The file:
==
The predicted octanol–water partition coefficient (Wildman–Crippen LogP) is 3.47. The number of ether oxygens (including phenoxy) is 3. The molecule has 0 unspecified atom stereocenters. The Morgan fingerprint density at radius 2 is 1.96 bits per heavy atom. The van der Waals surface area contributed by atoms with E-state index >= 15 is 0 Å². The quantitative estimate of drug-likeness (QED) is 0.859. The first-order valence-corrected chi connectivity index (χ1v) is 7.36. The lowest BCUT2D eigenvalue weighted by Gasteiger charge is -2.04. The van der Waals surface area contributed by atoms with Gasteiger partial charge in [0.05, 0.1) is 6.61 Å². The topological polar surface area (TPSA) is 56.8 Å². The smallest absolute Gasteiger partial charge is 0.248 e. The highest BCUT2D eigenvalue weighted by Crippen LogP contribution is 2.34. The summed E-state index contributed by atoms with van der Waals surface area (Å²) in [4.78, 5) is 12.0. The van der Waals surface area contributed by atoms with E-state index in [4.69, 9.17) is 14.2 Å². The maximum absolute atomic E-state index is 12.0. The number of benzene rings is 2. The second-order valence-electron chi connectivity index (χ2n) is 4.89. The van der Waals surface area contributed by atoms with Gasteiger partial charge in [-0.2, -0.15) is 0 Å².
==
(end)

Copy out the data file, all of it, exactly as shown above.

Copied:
The predicted octanol–water partition coefficient (Wildman–Crippen LogP) is 3.47. The number of ether oxygens (including phenoxy) is 3. The molecule has 0 unspecified atom stereocenters. The Morgan fingerprint density at radius 2 is 1.96 bits per heavy atom. The van der Waals surface area contributed by atoms with E-state index >= 15 is 0 Å². The quantitative estimate of drug-likeness (QED) is 0.859. The first-order valence-corrected chi connectivity index (χ1v) is 7.36. The lowest BCUT2D eigenvalue weighted by Gasteiger charge is -2.04. The van der Waals surface area contributed by atoms with Gasteiger partial charge in [0.05, 0.1) is 6.61 Å². The topological polar surface area (TPSA) is 56.8 Å². The smallest absolute Gasteiger partial charge is 0.248 e. The highest BCUT2D eigenvalue weighted by Crippen LogP contribution is 2.34. The summed E-state index contributed by atoms with van der Waals surface area (Å²) in [4.78, 5) is 12.0. The van der Waals surface area contributed by atoms with E-state index in [4.69, 9.17) is 14.2 Å². The maximum absolute atomic E-state index is 12.0. The number of benzene rings is 2. The second-order valence-electron chi connectivity index (χ2n) is 4.89. The van der Waals surface area contributed by atoms with Gasteiger partial charge in [-0.2, -0.15) is 0 Å².